In My View
During Fashion Week 2008, when high-end designers such as Charlotte Ronson joined a list of almost two dozen other fur-free labels such as Betsey Johnson, Marc Bouwer, Ralph Lauren, Nicole Miller, Calvin Klein and Stella McCartney, fashion columnists saw a fur-free campaign bandwagon afloat. “Using fur in 2008 just isn’t cool or modern,” New York-based Ronson cooed.
In July of 2015, Fendi hosted “haute fourrure,” the first fur-only extravaganza by a major design label during the Paris haute couture shows. It coincided with Karl Lagerfelds 50-year anniversary with the brand. These days Lagerfeld makes keychains out of real fur, but 20 years ago, opposition to using real fur fueled the fake fur trends—fabrics made of acrylic or other synthetic fibers, and Lagerfeld was persuaded to mix up fakes, real furs and fabric, sometimes in the same apparel. As fashion columnists noted, it was impossible to tell which was which. “It really doesn’t matter anymore,” Lagerfeld said. “Real furs often look like fakes.”
And that is the crux of the problem. The fur industry is literally banking on consumers to buy dead animal skins or anything that resembles them, so that fur in general stays relevant, rather than unnecessary, indulgent and an affront to non-human animals. The industry wants designers to feel that in 2015, it is suddenly cool and modern to use fur.
Sadly, Stella McCartney has fallen right into the fur industry’s trap. No pun intended.
McCartney, who has been celebrated for shunning fur—real and fake—launched her #Winter15 collection of fake fur monstrosities, long-haired synthetic coats with a label “Fur Free Fur.”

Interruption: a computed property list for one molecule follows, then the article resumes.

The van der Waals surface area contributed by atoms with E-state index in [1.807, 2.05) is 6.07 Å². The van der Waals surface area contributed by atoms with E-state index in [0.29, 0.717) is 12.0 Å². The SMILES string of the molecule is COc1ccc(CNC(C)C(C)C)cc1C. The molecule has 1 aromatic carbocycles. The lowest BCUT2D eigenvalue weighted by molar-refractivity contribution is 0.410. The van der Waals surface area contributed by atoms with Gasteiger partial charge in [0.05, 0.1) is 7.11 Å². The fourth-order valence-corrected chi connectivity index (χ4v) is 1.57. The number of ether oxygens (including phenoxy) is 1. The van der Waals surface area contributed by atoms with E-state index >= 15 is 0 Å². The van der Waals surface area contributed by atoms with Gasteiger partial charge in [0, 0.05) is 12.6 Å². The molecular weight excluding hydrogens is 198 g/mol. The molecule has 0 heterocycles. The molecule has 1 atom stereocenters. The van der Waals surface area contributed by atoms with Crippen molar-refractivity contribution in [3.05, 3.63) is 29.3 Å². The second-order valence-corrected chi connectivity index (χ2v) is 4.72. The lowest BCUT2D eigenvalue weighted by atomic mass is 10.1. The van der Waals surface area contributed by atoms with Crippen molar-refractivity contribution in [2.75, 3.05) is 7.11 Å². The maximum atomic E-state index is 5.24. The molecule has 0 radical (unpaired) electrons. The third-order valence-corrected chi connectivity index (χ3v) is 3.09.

When asked, with vegan fashion on the rise, why she’d market a fake fur that looks like real fur, McCartney said something strange about speaking to younger women who don’t want real fur, “So I feel like maybe things have moved on, and it’s time, (to) use fabrics which look like fur, if we take them somewhere else.”
As FoA’s 24-year-old Meg McIntire said: “To the untrained eye (98 percent of society), who’s going to know if your Stella McCartney fur-ball studded sweater is real or fake? People will make assumptions and many will lean toward believing you’re wearing animal skin, which, regardless of your intentions, makes you a walking billboard for the fur industry.”
That’s not something McIntire believes young women her age are striving for.
Since real fur can now be easily camouflaged in a vast sea of faux-fur, designers are hoping it will be less likely for them to be confronted for showing indifference to suffering fur-bearing animals. Interestingly, in the July 3 New York Times article, “Fur is Back in Fashion and Debate,” the reporter noted that the majority of designers who have made fur a runway star again don’t want to talk about it. He writes: “That’s the curious state of fur in 2015: So many people seem happy to sell it and show it, but nobody wants to talk about it.”
Which is music to our ears. Because that means underneath all the hype from the fur industry … it’s still not cool or modern to wear fur. And FoA would like to add that in 2015 it’s not cool to wear fake fur either.
Each winter FoA displays prominent billboard ads in the heart of the fur industry, New York City, to remind consumers that fur is a sick, blood-drenched business that murders animals with no moral justification. We’ll launch another fur campaign this winter, focusing on next-generation designers like 32-year-old Jason Wu, who opines that animal fur is an all-season fabric. His spring 2016 collection includes a pink fox fur powder-puff coat.